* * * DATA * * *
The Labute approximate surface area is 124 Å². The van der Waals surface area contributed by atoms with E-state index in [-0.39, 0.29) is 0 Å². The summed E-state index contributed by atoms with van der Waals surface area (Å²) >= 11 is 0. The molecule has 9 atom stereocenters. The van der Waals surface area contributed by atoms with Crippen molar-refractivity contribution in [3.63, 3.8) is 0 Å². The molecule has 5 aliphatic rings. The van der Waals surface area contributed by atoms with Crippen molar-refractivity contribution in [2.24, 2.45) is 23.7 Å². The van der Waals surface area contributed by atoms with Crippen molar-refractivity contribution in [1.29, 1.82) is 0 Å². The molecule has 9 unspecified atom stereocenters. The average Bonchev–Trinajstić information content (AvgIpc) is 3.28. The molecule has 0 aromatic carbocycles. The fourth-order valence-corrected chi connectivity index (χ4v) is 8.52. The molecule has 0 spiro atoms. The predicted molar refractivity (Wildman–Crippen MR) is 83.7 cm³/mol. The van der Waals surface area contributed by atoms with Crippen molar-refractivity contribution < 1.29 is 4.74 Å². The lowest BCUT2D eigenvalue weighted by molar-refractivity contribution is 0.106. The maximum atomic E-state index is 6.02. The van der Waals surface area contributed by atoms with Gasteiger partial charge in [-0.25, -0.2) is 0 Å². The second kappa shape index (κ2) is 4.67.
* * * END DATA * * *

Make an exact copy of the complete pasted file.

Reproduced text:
The Labute approximate surface area is 124 Å². The van der Waals surface area contributed by atoms with E-state index in [-0.39, 0.29) is 0 Å². The summed E-state index contributed by atoms with van der Waals surface area (Å²) >= 11 is 0. The molecule has 9 atom stereocenters. The van der Waals surface area contributed by atoms with Crippen molar-refractivity contribution in [3.63, 3.8) is 0 Å². The molecule has 5 aliphatic rings. The van der Waals surface area contributed by atoms with Crippen molar-refractivity contribution in [2.24, 2.45) is 23.7 Å². The van der Waals surface area contributed by atoms with Crippen molar-refractivity contribution in [1.29, 1.82) is 0 Å². The molecule has 9 unspecified atom stereocenters. The average Bonchev–Trinajstić information content (AvgIpc) is 3.28. The molecule has 0 aromatic carbocycles. The fourth-order valence-corrected chi connectivity index (χ4v) is 8.52. The molecule has 0 spiro atoms. The predicted molar refractivity (Wildman–Crippen MR) is 83.7 cm³/mol. The van der Waals surface area contributed by atoms with Crippen molar-refractivity contribution < 1.29 is 4.74 Å². The lowest BCUT2D eigenvalue weighted by molar-refractivity contribution is 0.106. The maximum atomic E-state index is 6.02. The van der Waals surface area contributed by atoms with Gasteiger partial charge in [-0.25, -0.2) is 0 Å². The second kappa shape index (κ2) is 4.67.